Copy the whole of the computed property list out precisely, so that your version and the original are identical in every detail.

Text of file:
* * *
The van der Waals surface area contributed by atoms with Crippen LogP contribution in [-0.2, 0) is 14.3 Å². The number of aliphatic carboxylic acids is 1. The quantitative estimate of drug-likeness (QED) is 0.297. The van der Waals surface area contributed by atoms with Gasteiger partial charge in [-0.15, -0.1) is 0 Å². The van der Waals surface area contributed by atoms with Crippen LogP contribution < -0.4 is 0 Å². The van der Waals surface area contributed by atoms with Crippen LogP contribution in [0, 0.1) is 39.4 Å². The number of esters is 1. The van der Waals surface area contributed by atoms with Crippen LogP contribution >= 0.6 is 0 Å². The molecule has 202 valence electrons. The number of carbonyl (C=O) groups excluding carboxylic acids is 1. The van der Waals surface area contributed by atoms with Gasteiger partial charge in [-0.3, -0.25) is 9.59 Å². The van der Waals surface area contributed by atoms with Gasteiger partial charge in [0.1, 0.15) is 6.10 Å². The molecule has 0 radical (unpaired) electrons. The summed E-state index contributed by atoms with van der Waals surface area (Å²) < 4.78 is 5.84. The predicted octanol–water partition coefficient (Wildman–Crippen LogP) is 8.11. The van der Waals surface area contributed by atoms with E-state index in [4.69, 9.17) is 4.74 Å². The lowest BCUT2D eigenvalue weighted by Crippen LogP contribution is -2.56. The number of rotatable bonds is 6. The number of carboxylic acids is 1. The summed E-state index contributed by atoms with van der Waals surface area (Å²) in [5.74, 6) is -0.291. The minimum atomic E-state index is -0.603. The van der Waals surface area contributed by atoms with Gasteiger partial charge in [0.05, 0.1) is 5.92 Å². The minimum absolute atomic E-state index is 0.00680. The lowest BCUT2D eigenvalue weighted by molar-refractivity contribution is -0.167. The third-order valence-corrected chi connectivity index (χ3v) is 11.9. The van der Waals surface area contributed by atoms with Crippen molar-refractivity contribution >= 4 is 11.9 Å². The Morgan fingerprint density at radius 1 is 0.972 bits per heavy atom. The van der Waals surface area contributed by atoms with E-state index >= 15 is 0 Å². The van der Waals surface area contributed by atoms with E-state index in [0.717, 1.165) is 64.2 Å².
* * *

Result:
The van der Waals surface area contributed by atoms with Crippen LogP contribution in [-0.2, 0) is 14.3 Å². The number of aliphatic carboxylic acids is 1. The quantitative estimate of drug-likeness (QED) is 0.297. The van der Waals surface area contributed by atoms with Gasteiger partial charge in [-0.15, -0.1) is 0 Å². The van der Waals surface area contributed by atoms with Crippen LogP contribution < -0.4 is 0 Å². The van der Waals surface area contributed by atoms with Crippen LogP contribution in [0, 0.1) is 39.4 Å². The number of esters is 1. The van der Waals surface area contributed by atoms with Crippen LogP contribution >= 0.6 is 0 Å². The molecule has 202 valence electrons. The number of carbonyl (C=O) groups excluding carboxylic acids is 1. The van der Waals surface area contributed by atoms with Gasteiger partial charge in [-0.3, -0.25) is 9.59 Å². The van der Waals surface area contributed by atoms with Gasteiger partial charge in [0.1, 0.15) is 6.10 Å². The molecule has 0 radical (unpaired) electrons. The summed E-state index contributed by atoms with van der Waals surface area (Å²) < 4.78 is 5.84. The predicted octanol–water partition coefficient (Wildman–Crippen LogP) is 8.11. The van der Waals surface area contributed by atoms with E-state index in [4.69, 9.17) is 4.74 Å². The lowest BCUT2D eigenvalue weighted by Crippen LogP contribution is -2.56. The number of rotatable bonds is 6. The number of carboxylic acids is 1. The summed E-state index contributed by atoms with van der Waals surface area (Å²) in [5.74, 6) is -0.291. The minimum atomic E-state index is -0.603. The van der Waals surface area contributed by atoms with Gasteiger partial charge in [0.05, 0.1) is 5.92 Å². The minimum absolute atomic E-state index is 0.00680. The lowest BCUT2D eigenvalue weighted by molar-refractivity contribution is -0.167. The third-order valence-corrected chi connectivity index (χ3v) is 11.9. The van der Waals surface area contributed by atoms with Crippen molar-refractivity contribution >= 4 is 11.9 Å². The Morgan fingerprint density at radius 1 is 0.972 bits per heavy atom. The van der Waals surface area contributed by atoms with E-state index >= 15 is 0 Å². The van der Waals surface area contributed by atoms with E-state index in [0.717, 1.165) is 64.2 Å².